The average company in the US is forecast to have 5% annual Uniform Accounting earnings growth over the next 2 years. Canyon’s holdings are forecast by analysts to outpace that, growing at 9% a year the next 2 years, on average.
Even better, on average, the market is pricing these companies to actually shrink earnings by 16% a year. While these companies are growing faster than the market, they are intrinsically undervalued, as the market is mispricing their growth by 25% on average.
Even when looking at median levels, the market is mispricing these companies earnings growth by 12%.
These are the kinds of companies that are likely to see their stocks rally when the market realizes how wrong it is. This is especially true when the market is pricing some of them for massive declines in profitability and distressed credit situations. Without Uniform numbers, the GAAP numbers would leave everyone confused.
One example of a company in the Canyon portfolio that has growth potential that the market is mispricing is Jazz Pharmaceuticals (JAZZ). Jazz’ analyst forecasts have 9% Uniform earnings growth built in, but the market is pricing the company to have earnings shrink by 13% earnings each year for the next two years.
Another company with similar dislocations is Eldorado Resorts (ERI). This might look like a company Canyon is misunderstanding initially, with high market expectations.
Expectations may look high with market expectations for a 23% growth in earnings. However, the company is actually forecast for Uniform EPS to grow by 48% a year. While expectations are high, if it can deliver higher growth, there’s more upside.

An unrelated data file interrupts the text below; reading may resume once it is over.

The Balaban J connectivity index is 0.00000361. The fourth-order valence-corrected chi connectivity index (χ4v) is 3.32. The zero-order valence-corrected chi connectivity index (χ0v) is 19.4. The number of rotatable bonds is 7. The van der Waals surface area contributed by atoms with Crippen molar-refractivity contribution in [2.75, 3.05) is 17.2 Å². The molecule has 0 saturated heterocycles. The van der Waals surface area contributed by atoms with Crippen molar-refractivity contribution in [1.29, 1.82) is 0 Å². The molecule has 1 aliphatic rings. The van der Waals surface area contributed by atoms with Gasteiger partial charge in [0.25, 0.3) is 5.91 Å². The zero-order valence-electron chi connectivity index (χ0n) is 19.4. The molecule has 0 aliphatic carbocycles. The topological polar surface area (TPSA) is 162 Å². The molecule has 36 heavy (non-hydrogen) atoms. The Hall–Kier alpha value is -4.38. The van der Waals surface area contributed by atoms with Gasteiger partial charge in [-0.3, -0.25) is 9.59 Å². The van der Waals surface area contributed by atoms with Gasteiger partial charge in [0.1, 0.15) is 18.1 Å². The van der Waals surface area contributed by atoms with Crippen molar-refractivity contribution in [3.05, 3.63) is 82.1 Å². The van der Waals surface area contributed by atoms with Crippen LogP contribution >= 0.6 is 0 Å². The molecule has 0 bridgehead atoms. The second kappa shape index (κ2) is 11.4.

Yet another is the fund’s largest holding, Akorn (AKRX), is priced for a 10% decline in uniform earnings, when they are forecast to grow by earnings by 50% a year.
That being said, sometimes investors miss what Uniform Accounting is picking up, or in Canyon’s case, the fund might be betting on specific events for the company that make earnings forecasts less relevant.
MGM Resorts (MGM) is forecast to see Uniform earnings shrink by 3% a year going forward, however the market is pricing the company for 7% annual earnings growth.
This doesn’t look like an intrinsically undervalued company. If anything, the market looks significantly too bullish.
But for the most part, Canyon’s quantitative portfolio looks like a high quality, undervalued set of stocks with businesses displaying strong earning power. It wouldn’t be clear under GAAP, but unsurprisingly Uniform Accounting and a system built to deliver alpha see the same signals.
Caesars Entertainment Tearsheet
As Canyon’s largest individual stock holding, we’re highlighting Caesar Entertainment’s tearsheet today.
As our Uniform Accounting tearsheet for Caesar Entertainment (CZR) highlights, Caesar Entertainment’s Uniform P/E trades at 54x, well above corporate average valuation levels and its own history.
High P/Es require high EPS growth to sustain them. In the case of CZR, the company has recently shown a -76% Uniform EPS growth.
Wall Street analysts provide stock and valuation recommendations that in general provide very poor guidance or insight. However, Wall Street analysts’ near-term earnings forecasts tend to have relevant information.
We take Wall Street forecasts for GAAP earnings and convert them to Uniform earnings forecasts. When we do this, Caesar Entertainment’s Wall Street analyst-driven forecast is for earnings to flip negative in 2019, and then to recover by roughly half in the succeeding year, although still remaining negative.
Based on current stock market valuations, we can back into the required earnings growth rate that would justify $12 per share. These are often referred to as market embedded expectations. In order to meet the current market valuation levels of Caesar Entertainment, the company would have to have Uniform earnings shrink by 5% each year over the next three years.
What Wall Street analysts expect for Caesar Entertainment’s earnings decline is much worse than what the current stock market valuation requires.
To conclude, Caesar Entertainment’s Uniform earnings growth is below peer averages in 2020. Also, the company is trading at well above average peer valuations.
The company has average earnings power, based on its Uniform return on assets calculation, compared with the 12% corporate averages in the US. Together, this signals moderate credit risk in the future.
Joel Litman & Rob Spivey
Chief Investment Strategist &
Director of Research
at Valens Research